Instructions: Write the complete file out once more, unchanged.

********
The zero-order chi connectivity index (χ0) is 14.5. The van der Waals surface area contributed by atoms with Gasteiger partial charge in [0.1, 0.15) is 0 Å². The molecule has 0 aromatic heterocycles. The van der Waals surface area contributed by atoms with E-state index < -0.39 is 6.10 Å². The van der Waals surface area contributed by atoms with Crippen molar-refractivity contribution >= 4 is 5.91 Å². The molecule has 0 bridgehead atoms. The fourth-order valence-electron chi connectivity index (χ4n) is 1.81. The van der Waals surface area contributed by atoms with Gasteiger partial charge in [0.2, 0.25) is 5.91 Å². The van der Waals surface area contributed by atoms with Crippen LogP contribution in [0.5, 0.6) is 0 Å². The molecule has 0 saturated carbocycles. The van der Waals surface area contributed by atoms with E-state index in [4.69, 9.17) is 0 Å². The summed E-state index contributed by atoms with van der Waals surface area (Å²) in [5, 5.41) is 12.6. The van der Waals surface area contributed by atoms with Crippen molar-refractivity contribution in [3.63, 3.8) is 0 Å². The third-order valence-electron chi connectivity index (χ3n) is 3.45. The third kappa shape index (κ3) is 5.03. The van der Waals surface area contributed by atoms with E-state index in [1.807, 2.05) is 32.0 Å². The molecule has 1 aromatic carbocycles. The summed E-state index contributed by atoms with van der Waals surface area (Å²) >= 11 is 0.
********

The zero-order chi connectivity index (χ0) is 14.5. The van der Waals surface area contributed by atoms with Gasteiger partial charge in [0.1, 0.15) is 0 Å². The molecule has 0 aromatic heterocycles. The van der Waals surface area contributed by atoms with E-state index < -0.39 is 6.10 Å². The van der Waals surface area contributed by atoms with Crippen molar-refractivity contribution >= 4 is 5.91 Å². The molecule has 0 bridgehead atoms. The fourth-order valence-electron chi connectivity index (χ4n) is 1.81. The van der Waals surface area contributed by atoms with Gasteiger partial charge in [0.2, 0.25) is 5.91 Å². The van der Waals surface area contributed by atoms with Crippen LogP contribution in [0.5, 0.6) is 0 Å². The molecule has 0 saturated carbocycles. The van der Waals surface area contributed by atoms with E-state index in [4.69, 9.17) is 0 Å². The summed E-state index contributed by atoms with van der Waals surface area (Å²) in [5, 5.41) is 12.6. The van der Waals surface area contributed by atoms with Crippen molar-refractivity contribution in [3.63, 3.8) is 0 Å². The third-order valence-electron chi connectivity index (χ3n) is 3.45. The third kappa shape index (κ3) is 5.03. The van der Waals surface area contributed by atoms with E-state index in [1.807, 2.05) is 32.0 Å². The molecule has 1 aromatic carbocycles. The summed E-state index contributed by atoms with van der Waals surface area (Å²) >= 11 is 0.